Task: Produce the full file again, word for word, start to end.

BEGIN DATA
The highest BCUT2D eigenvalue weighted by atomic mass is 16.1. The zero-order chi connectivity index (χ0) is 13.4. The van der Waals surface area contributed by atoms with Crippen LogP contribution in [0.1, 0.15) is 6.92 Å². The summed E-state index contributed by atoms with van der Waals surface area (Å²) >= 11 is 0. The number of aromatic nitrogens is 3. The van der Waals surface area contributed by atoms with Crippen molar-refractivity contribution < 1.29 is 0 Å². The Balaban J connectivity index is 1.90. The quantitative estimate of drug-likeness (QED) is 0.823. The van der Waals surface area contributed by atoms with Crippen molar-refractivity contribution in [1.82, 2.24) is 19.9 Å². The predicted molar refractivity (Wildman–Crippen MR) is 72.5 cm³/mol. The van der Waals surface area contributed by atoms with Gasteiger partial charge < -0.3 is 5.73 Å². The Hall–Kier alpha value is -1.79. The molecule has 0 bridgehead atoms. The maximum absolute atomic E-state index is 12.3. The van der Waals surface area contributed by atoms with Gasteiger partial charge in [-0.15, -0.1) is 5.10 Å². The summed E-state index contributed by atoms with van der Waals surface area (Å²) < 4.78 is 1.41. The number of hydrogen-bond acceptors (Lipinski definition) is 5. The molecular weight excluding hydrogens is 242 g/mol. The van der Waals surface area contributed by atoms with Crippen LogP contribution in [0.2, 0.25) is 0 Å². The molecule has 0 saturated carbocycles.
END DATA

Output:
The highest BCUT2D eigenvalue weighted by atomic mass is 16.1. The zero-order chi connectivity index (χ0) is 13.4. The van der Waals surface area contributed by atoms with Crippen LogP contribution in [0.1, 0.15) is 6.92 Å². The summed E-state index contributed by atoms with van der Waals surface area (Å²) >= 11 is 0. The number of aromatic nitrogens is 3. The van der Waals surface area contributed by atoms with Crippen molar-refractivity contribution < 1.29 is 0 Å². The Balaban J connectivity index is 1.90. The quantitative estimate of drug-likeness (QED) is 0.823. The van der Waals surface area contributed by atoms with Crippen molar-refractivity contribution in [1.82, 2.24) is 19.9 Å². The predicted molar refractivity (Wildman–Crippen MR) is 72.5 cm³/mol. The van der Waals surface area contributed by atoms with Gasteiger partial charge < -0.3 is 5.73 Å². The Hall–Kier alpha value is -1.79. The molecule has 0 bridgehead atoms. The maximum absolute atomic E-state index is 12.3. The van der Waals surface area contributed by atoms with Gasteiger partial charge in [-0.15, -0.1) is 5.10 Å². The summed E-state index contributed by atoms with van der Waals surface area (Å²) < 4.78 is 1.41. The number of hydrogen-bond acceptors (Lipinski definition) is 5. The molecular weight excluding hydrogens is 242 g/mol. The van der Waals surface area contributed by atoms with Crippen LogP contribution in [0.2, 0.25) is 0 Å². The molecule has 0 saturated carbocycles.